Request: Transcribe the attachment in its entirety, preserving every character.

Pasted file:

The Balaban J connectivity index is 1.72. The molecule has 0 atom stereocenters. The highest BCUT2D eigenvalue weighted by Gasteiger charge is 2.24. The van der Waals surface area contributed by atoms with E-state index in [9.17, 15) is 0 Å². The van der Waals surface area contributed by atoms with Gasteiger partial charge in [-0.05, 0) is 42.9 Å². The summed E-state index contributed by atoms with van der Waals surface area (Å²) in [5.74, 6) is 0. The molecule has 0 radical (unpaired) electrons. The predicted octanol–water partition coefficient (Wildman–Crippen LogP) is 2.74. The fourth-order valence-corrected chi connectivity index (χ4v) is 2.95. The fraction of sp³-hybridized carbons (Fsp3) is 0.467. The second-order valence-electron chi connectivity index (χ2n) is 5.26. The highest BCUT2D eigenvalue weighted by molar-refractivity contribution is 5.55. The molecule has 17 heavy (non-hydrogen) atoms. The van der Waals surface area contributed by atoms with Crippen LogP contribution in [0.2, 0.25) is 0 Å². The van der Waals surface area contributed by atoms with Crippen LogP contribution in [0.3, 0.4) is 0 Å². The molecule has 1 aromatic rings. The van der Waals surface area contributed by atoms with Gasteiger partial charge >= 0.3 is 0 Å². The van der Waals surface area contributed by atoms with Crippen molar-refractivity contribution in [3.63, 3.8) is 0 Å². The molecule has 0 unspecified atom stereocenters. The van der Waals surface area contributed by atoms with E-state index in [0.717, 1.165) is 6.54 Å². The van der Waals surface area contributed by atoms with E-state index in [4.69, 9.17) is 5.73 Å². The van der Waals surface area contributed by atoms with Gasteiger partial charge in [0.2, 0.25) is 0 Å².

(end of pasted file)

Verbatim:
The Balaban J connectivity index is 1.72. The molecule has 0 atom stereocenters. The highest BCUT2D eigenvalue weighted by Gasteiger charge is 2.24. The van der Waals surface area contributed by atoms with E-state index in [9.17, 15) is 0 Å². The van der Waals surface area contributed by atoms with Gasteiger partial charge in [-0.05, 0) is 42.9 Å². The summed E-state index contributed by atoms with van der Waals surface area (Å²) in [5.74, 6) is 0. The molecule has 0 radical (unpaired) electrons. The predicted octanol–water partition coefficient (Wildman–Crippen LogP) is 2.74. The fourth-order valence-corrected chi connectivity index (χ4v) is 2.95. The fraction of sp³-hybridized carbons (Fsp3) is 0.467. The second-order valence-electron chi connectivity index (χ2n) is 5.26. The highest BCUT2D eigenvalue weighted by molar-refractivity contribution is 5.55. The molecule has 17 heavy (non-hydrogen) atoms. The van der Waals surface area contributed by atoms with Crippen LogP contribution in [0.2, 0.25) is 0 Å². The van der Waals surface area contributed by atoms with Crippen LogP contribution in [0.3, 0.4) is 0 Å². The molecule has 1 aromatic rings. The van der Waals surface area contributed by atoms with Gasteiger partial charge >= 0.3 is 0 Å². The van der Waals surface area contributed by atoms with Crippen molar-refractivity contribution in [3.63, 3.8) is 0 Å². The molecule has 0 unspecified atom stereocenters. The van der Waals surface area contributed by atoms with E-state index in [0.717, 1.165) is 6.54 Å². The van der Waals surface area contributed by atoms with E-state index in [4.69, 9.17) is 5.73 Å². The van der Waals surface area contributed by atoms with Gasteiger partial charge in [0.2, 0.25) is 0 Å².